BENEFITING: Maasai Wilderness Conservation
ORGANIZER: Maasai Wilderness Conservation
EVENT DATE: Nov 06, 2011
On Sunday, Nov. 6th, 2011, I will be running the NYC Marathon in honor of the Maasai Wilderness Conservation Trust.
The Maasai Wilderness Conservation Trust (MWCT) works to protect the unique ecosystems and astounding biodiversity of Eastern Africa through conservation that directly benefits local Maasai communities. MWCT’s efforts are focused on the Maasai and landscapes of Kenya’s Chyulu Hills within the Amboseli-Tsavo region. Maasai communities of the area own all land between the protected National Parks; within their land lie critical wildlife migration corridors and habitat reserves, forest carbon sinks, and rivers & springs that supply fresh water not only to the ecosystem but to more than 7 million people, including Kenya’s 2nd largest city.
MWCT pioneers a partnership between skilled conservationists and Maasai leaders to foster thriving local communities. Economic benefits from programs in sustainable eco-tourism or wildlife monitoring & security, for example, are applied to education and health programs.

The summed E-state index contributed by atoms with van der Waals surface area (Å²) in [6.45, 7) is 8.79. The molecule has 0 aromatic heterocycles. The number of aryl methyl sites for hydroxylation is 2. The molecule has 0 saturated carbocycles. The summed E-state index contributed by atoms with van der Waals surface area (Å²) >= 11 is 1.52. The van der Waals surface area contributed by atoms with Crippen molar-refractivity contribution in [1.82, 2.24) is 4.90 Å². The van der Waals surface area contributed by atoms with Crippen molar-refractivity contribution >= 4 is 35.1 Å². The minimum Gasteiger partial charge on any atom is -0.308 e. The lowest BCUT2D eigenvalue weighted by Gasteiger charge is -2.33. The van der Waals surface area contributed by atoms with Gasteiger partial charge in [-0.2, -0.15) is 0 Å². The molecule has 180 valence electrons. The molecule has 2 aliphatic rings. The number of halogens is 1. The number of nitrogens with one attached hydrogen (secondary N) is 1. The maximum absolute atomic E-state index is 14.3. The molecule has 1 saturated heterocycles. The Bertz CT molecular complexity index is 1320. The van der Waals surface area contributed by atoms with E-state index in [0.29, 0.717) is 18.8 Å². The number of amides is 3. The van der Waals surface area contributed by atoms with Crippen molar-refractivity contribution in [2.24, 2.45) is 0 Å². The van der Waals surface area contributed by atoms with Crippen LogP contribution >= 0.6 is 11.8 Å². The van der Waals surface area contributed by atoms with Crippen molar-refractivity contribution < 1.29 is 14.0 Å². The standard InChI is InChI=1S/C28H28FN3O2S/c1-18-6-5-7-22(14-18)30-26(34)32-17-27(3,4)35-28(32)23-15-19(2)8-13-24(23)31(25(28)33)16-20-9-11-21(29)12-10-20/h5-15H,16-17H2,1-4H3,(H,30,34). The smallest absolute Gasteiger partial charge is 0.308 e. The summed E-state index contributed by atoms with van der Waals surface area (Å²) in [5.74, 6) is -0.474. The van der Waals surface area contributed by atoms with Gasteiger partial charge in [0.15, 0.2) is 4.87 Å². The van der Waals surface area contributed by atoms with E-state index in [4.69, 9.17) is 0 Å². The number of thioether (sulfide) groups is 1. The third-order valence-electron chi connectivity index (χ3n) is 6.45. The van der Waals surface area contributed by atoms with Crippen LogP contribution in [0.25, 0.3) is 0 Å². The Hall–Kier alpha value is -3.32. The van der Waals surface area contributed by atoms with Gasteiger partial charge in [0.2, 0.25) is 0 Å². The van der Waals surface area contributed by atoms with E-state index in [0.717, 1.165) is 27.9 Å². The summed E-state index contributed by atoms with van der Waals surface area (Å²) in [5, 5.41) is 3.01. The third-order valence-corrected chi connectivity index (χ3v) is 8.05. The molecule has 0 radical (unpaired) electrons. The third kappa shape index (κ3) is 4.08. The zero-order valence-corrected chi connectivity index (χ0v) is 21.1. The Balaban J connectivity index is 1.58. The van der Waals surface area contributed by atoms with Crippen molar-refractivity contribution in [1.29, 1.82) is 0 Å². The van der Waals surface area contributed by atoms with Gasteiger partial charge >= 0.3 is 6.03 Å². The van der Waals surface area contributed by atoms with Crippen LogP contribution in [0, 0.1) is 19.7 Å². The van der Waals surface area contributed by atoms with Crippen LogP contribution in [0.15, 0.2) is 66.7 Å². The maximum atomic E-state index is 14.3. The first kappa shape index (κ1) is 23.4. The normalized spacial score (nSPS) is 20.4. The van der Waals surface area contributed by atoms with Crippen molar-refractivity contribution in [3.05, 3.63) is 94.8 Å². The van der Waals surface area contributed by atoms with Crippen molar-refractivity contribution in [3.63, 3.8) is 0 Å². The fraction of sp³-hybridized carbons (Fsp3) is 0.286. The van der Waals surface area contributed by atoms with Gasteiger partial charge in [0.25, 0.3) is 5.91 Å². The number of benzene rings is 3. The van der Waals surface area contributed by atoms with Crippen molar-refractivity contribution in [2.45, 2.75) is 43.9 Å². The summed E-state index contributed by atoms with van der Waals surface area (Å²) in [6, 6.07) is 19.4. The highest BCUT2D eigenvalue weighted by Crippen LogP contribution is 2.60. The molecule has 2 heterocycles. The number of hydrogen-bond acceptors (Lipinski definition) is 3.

While helping the Maasai protect ecological treasures may seem remote, our world is increasingly interconnected – and challenged by the preservation of natural resources in developing countries. The literature of Hemingway and Blixen was inspired by their experiences in the hills of East Africa (and let's not forget The Lion King... "asante sana squash banana...") Moreover, the recent death of Nobel laureate and Kenyan Wangari Maathai reminds us how she inspired women, Africa and the globe with environmental conservation. Supporting MCWT’s model of successful community-based conservation is all the more acute at a time East Africa is ravaged by drought.
Please join me in the race to preserve Eastern Africa’s biological systems and living wealth. It is a difficult time for many to make donations, and your contribution is truly all the more appreciated for it.
To donate, please click on the orange button.
Ashe`oleng! (Many thanks!)